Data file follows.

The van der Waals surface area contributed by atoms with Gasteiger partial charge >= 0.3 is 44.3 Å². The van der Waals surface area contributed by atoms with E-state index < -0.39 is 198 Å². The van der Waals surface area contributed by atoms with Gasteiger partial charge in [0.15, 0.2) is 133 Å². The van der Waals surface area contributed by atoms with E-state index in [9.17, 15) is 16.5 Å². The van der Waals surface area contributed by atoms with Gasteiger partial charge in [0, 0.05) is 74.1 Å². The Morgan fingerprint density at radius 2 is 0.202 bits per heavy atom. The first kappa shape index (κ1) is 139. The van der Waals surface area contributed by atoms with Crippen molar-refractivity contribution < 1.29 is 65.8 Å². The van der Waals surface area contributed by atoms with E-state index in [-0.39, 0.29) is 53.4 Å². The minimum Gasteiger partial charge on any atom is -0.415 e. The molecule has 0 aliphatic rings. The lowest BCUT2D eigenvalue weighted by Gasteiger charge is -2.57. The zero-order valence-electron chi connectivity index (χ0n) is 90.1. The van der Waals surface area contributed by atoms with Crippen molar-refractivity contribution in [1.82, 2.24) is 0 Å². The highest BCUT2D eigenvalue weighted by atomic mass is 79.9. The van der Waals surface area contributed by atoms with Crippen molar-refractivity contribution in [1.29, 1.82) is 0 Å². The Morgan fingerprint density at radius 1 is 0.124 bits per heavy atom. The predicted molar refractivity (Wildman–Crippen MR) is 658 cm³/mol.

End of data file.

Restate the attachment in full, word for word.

The van der Waals surface area contributed by atoms with Gasteiger partial charge >= 0.3 is 44.3 Å². The van der Waals surface area contributed by atoms with E-state index < -0.39 is 198 Å². The van der Waals surface area contributed by atoms with Gasteiger partial charge in [0.15, 0.2) is 133 Å². The van der Waals surface area contributed by atoms with E-state index in [9.17, 15) is 16.5 Å². The van der Waals surface area contributed by atoms with Gasteiger partial charge in [0, 0.05) is 74.1 Å². The Morgan fingerprint density at radius 2 is 0.202 bits per heavy atom. The first kappa shape index (κ1) is 139. The van der Waals surface area contributed by atoms with Crippen molar-refractivity contribution < 1.29 is 65.8 Å². The van der Waals surface area contributed by atoms with E-state index in [-0.39, 0.29) is 53.4 Å². The minimum Gasteiger partial charge on any atom is -0.415 e. The molecule has 0 aliphatic rings. The lowest BCUT2D eigenvalue weighted by Gasteiger charge is -2.57. The zero-order valence-electron chi connectivity index (χ0n) is 90.1. The van der Waals surface area contributed by atoms with Crippen molar-refractivity contribution in [1.82, 2.24) is 0 Å². The highest BCUT2D eigenvalue weighted by atomic mass is 79.9. The van der Waals surface area contributed by atoms with Crippen molar-refractivity contribution in [1.29, 1.82) is 0 Å². The Morgan fingerprint density at radius 1 is 0.124 bits per heavy atom. The predicted molar refractivity (Wildman–Crippen MR) is 658 cm³/mol.